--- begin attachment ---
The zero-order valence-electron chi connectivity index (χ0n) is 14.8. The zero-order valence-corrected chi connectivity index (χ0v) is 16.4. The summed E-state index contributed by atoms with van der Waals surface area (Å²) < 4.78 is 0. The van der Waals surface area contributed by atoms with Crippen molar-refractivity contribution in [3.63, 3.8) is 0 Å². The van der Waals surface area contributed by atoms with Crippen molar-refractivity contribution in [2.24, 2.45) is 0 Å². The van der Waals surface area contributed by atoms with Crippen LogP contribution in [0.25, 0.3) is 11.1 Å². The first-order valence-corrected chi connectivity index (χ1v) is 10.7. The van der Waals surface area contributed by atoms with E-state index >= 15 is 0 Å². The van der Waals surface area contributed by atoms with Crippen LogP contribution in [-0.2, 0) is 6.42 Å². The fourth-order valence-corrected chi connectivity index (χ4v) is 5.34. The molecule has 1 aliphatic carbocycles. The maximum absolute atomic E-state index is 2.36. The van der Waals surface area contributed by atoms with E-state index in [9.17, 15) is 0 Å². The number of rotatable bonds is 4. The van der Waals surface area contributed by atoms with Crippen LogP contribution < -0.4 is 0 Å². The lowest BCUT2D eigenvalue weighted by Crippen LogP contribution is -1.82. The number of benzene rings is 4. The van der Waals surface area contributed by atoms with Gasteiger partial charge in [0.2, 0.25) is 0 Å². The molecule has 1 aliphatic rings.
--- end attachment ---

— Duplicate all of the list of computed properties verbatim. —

The zero-order valence-electron chi connectivity index (χ0n) is 14.8. The zero-order valence-corrected chi connectivity index (χ0v) is 16.4. The summed E-state index contributed by atoms with van der Waals surface area (Å²) < 4.78 is 0. The van der Waals surface area contributed by atoms with Crippen molar-refractivity contribution in [3.63, 3.8) is 0 Å². The van der Waals surface area contributed by atoms with Crippen molar-refractivity contribution in [2.24, 2.45) is 0 Å². The van der Waals surface area contributed by atoms with Crippen LogP contribution in [0.25, 0.3) is 11.1 Å². The first-order valence-corrected chi connectivity index (χ1v) is 10.7. The van der Waals surface area contributed by atoms with E-state index >= 15 is 0 Å². The van der Waals surface area contributed by atoms with Crippen LogP contribution in [-0.2, 0) is 6.42 Å². The fourth-order valence-corrected chi connectivity index (χ4v) is 5.34. The molecule has 1 aliphatic carbocycles. The maximum absolute atomic E-state index is 2.36. The van der Waals surface area contributed by atoms with E-state index in [9.17, 15) is 0 Å². The number of rotatable bonds is 4. The van der Waals surface area contributed by atoms with Crippen LogP contribution < -0.4 is 0 Å². The lowest BCUT2D eigenvalue weighted by Crippen LogP contribution is -1.82. The number of benzene rings is 4. The van der Waals surface area contributed by atoms with Gasteiger partial charge in [0.2, 0.25) is 0 Å². The molecule has 1 aliphatic rings.